Your query returned no results. Please change your search criteria and try again.
Mere days after the call for entries for the official image of Locarno76, the third after the ones won by Luciano Baragiola (2021) and Vito Manolo Roma (2022), the person responsible for that image for 15 years recounts what it means to craft it. It started with an invitation in 2006 and ended with the unreleased poster of 2020. His two favorites. “Designing the image of the Locarno Film Festival has gotten increasingly difficult”, concedes Michele Jannuzzi of the studio Jannuzzi & Smith, who now serves as a jury member assessing the projects that arrive from all over the world. “Ever since we decided to make it into a competition, we’ve been receiving hundreds of yellow and black leopards, because that is, after all, the Locarno Film Festival. But what we’re looking for, and waiting for, is the leopard that doesn’t exist yet.”
So, there’s no escaping the leopard, the yellow and the black?
«You can tweak it, but that’s it. In 2015 and 2016, we used UV technology to turn people into leopards. In that case, the animal itself was missing, but we still had the yellow, the black and the iconic spots. We moved away from the leopard, while still remaining in that area.»
No frustration in having to retain those three elements?
«At first, yes, there can be some frustration due to repetition, but when you’re in this line of work it then leads to curiosity in finding that little something no one has done before. Discovering a new dish, so to speak.»
How do you approach such a challenge?
«When you design the Locarno poster, you already know the answer, but you don’t have the image yet. By welcoming suggestions and visions from all over the world, it’s easier to find that ‘beyond’ we’re looking for. That something that makes you think ‘It’s still a leopard, but unlike any I’ve seen before.’ That’s what we got with Vito Manolo Roma last year: it was different, like a comic strip; we might never have done that, but it worked and matched the new vision for the Festival’s communication side. It wasn’t a plakativ poster, that keeps you transfixed, but something fluid, malleable, contagious. In the age of social media and multiple communication outlets, the poster is no longer the centerpiece, but part of the storytelling. Last year’s version did exactly that.»
How did your cooperation with the Festival begin?
«There was an invitation. At that time, the Festival was organizing events in embassies all around the world, throughout the year. We live and work here, and we were contacted to create the invitation for the Locarno event. I’d actually been thinking about a poster for quite some time, and that was the perfect opportunity to pitch it. So, instead of the conventional invitation card, I made a huge A2 sheet that could be folded into eight parts, an invitation and a poster at the same time. A few weeks later, at the event, Doris Longoni, who was the COO at the time, told me they wanted to work with us.»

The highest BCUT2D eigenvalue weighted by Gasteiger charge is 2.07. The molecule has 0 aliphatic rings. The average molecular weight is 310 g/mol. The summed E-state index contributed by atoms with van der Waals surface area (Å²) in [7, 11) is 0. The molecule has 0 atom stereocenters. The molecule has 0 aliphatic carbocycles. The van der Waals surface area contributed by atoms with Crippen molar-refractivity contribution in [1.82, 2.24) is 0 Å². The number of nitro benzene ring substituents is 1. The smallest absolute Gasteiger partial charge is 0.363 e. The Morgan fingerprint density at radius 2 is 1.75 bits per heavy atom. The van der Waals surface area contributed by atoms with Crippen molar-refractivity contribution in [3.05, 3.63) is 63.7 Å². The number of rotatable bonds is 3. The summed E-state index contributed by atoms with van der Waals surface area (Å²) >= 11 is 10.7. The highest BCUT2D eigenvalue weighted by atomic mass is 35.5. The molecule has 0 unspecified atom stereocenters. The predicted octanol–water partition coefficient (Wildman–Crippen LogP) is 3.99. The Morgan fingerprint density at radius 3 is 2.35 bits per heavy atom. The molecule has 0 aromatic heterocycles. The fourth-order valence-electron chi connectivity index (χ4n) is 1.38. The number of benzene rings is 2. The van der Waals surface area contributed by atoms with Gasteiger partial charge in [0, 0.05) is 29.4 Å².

After that 15-year stint, which poster is your favorite?
«The first one, definitely, which went through a slightly different iteration to become the poster for Locarno59. And then the last one, the one that didn’t happen: 2020, the year of the pandemic. We’d been bold, adding RGB elements, that is to say blue, red and green, to the yellow and black. It was a reference to the digital age, and the new direction the Festival was headed towards. We showcased the first of three posters at the Solothurn Film Festival, and then the pandemic put an end to it all.»
How far can you stray from cinema to design the Festival?
«You can move away from it, like we did in 2015 and 2016. You can overlay it, like in 2006, with a mosaic of film frames that created the image. Or you can make it overlap, like we did for the 70th edition, with the posters made from frames of some of the selected films. One of them featured Reagan, Gorbachev and Bush; it was a frame from a documentary playing in the Fuori Concorso section [editor’s note: The Reagan Show, by Pacho Vele and Sierra Pettengill]. That wasn’t even one of the primary films in the lineup, but it proved so popular that the Festival scheduled five repeat screenings. That was a striking example of the power of images, and how you choose them.»
What is the Locarno Film Festival for Michele Jannuzzi?
«A thing of beauty. I thought so the first time I attended, and I still do. Allowing people to broaden their horizons through cinema cannot be a bad thing.»